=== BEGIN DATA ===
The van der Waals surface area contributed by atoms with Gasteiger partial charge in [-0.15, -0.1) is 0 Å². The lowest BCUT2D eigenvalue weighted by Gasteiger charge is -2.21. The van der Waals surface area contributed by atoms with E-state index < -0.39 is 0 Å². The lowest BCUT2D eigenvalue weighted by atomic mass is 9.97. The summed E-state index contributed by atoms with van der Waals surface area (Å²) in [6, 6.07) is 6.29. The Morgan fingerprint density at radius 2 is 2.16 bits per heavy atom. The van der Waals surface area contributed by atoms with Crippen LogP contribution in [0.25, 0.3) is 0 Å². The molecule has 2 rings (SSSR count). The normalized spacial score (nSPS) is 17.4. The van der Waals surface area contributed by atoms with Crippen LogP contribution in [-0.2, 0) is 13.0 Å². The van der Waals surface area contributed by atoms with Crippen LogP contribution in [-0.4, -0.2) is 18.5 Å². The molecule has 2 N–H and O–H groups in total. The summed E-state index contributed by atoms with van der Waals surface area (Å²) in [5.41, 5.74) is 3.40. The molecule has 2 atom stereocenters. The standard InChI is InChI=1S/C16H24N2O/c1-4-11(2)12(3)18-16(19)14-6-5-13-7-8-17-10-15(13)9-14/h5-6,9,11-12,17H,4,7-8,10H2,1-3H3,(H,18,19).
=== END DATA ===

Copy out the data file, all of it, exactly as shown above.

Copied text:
The van der Waals surface area contributed by atoms with Gasteiger partial charge in [-0.15, -0.1) is 0 Å². The lowest BCUT2D eigenvalue weighted by Gasteiger charge is -2.21. The van der Waals surface area contributed by atoms with E-state index < -0.39 is 0 Å². The lowest BCUT2D eigenvalue weighted by atomic mass is 9.97. The summed E-state index contributed by atoms with van der Waals surface area (Å²) in [6, 6.07) is 6.29. The Morgan fingerprint density at radius 2 is 2.16 bits per heavy atom. The van der Waals surface area contributed by atoms with Crippen LogP contribution in [0.25, 0.3) is 0 Å². The molecule has 2 rings (SSSR count). The normalized spacial score (nSPS) is 17.4. The van der Waals surface area contributed by atoms with Crippen LogP contribution in [-0.2, 0) is 13.0 Å². The van der Waals surface area contributed by atoms with Crippen LogP contribution in [-0.4, -0.2) is 18.5 Å². The molecule has 2 N–H and O–H groups in total. The summed E-state index contributed by atoms with van der Waals surface area (Å²) in [5.41, 5.74) is 3.40. The molecule has 2 atom stereocenters. The standard InChI is InChI=1S/C16H24N2O/c1-4-11(2)12(3)18-16(19)14-6-5-13-7-8-17-10-15(13)9-14/h5-6,9,11-12,17H,4,7-8,10H2,1-3H3,(H,18,19).